There is a shortage of lifeguards in the United States, the American Lifeguard Association says, and it's affecting about a third of the country's public pools. Some facilities are having to stay closed this summer, while others are offering shorter hours and limited services. Here's everything you need to know:
What's causing the lifeguard shortage?
There are three main reasons. The first is that during the early stages of the pandemic, lifeguard certification classes were canceled, meaning new people weren't being trained and current lifeguards were unable to renew their certification. Second, a lot of lifeguards found new, higher-paying jobs in retail or the hospitality industry when pools were closed, and decided not to return to their previous positions.
Finally, in June 2020, former President Donald Trump banned foreign work visas like the J-1, saying it was a way to protect public health amid the pandemic. For the last two decades, many lifeguard positions in the United States have been filled by young people with J-1 visas, and Trump's move sent "shockwaves through that area," Bernard J. Fisher, director of health and safety for the American Lifeguard Association, told NPR, adding, "That was the straw in the camel's back that broke everything down." In April 2021, President Biden let the visa ban expire, but Fisher said it will still take time for pools to recover from the lifeguard shortage.
Is this shortage just affecting public pools?
No. There are also shortages at beaches, water parks, and organizations with pools, like YMCAs.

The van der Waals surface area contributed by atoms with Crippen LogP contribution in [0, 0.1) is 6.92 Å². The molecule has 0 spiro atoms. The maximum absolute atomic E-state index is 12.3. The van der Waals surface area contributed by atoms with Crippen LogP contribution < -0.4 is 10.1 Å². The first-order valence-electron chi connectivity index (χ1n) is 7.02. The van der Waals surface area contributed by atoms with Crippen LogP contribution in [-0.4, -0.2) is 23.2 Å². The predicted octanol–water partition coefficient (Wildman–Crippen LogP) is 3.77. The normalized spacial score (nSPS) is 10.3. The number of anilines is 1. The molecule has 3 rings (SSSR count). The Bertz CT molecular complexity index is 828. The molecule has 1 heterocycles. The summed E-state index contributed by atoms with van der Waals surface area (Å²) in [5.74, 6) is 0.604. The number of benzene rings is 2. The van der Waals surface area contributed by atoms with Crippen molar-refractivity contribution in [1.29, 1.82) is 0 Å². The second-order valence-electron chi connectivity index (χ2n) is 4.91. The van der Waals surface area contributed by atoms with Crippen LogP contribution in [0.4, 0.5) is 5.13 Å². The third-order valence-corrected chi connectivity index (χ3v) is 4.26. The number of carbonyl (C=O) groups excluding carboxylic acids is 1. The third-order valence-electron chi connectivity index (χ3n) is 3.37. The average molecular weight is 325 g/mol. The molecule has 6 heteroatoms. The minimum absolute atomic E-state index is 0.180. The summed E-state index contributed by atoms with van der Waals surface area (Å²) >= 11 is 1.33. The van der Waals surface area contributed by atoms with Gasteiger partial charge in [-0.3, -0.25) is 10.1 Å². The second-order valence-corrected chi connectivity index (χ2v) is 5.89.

Has there ever been a lifeguard shortage in the United States before?
Yes, about 20 years ago. Fisher told NPR he attributes the shortage to a construction boom, when newly built condominium complexes and hotels needed lifeguards. Thousands of Eastern Europeans ended up coming to the U.S. on J-1 visas to fill these roles, a solution that Fisher said won't work as well this year due to the war in Ukraine. "We will have a lifeguard shortage next year," he said. "It's going to take years to get out of this because, you know, the Eastern European situation is not good geographically for candidates to come."
What are public pools doing about the lifeguard shortage?
Some of the solutions include limiting the hours a pool is open and asking swimming instructors to do double duty as lifeguards. Many are just going to stay shuttered for the summer; in Raleigh, North Carolina, half of the city's eight pools are closed, and the ones that are open have modified hours. To have enough lifeguards on staff to reach full capacity, Raleigh needs to hire at least 75 people, ABC 11 reports. The Raleigh City Council approved a pay increase for lifeguards from $9.25 an hour to $13 an hour, hoping this would get more people interested in applying.
Lifeguarding "isn't the easiest job in the world," Ken Hisler, assistant director of Raleigh Parks and Recreation, told ABC 11. "It may look easy at times, but in order to be a lifeguard you have to be able to swim 300 yards without stopping. You have to be able to tread water for two minutes with just your legs. And you need to be able to pull a 10-pound object from the bottom of the pool."
Lieneke Keihl, a lifeguard instructor trainer with the American Red Cross, said it's time to squash the stereotype of lifeguards just sitting in their chair, twirling a whistle. "What the public forgets is, first of all, there's quite a bit of training," Keihl told CNN. "There's a minimum of 20-some hours every two years. [And] if a lifeguard is doing their job correctly, they don't have to make any saves, because they catch it before it happens."
What steps can swimmers take to stay safe during this lifeguard shortage?
Now is the time to keep an even closer eye on kids and those who are not strong swimmers. Fisher told NPR families and groups should designate someone as the "water watcher," who will scan the pool and ensure that everyone in their party is safe. "So many times, groups think that someone else is watching, but in fact, no one's watching," Fisher said. "That's what we've been doing for years. And in particular this year, it's even more important." Young children and inexperienced swimmers should also wear life jackets that have been approved by the U.S. Coast Guard and swim with a buddy.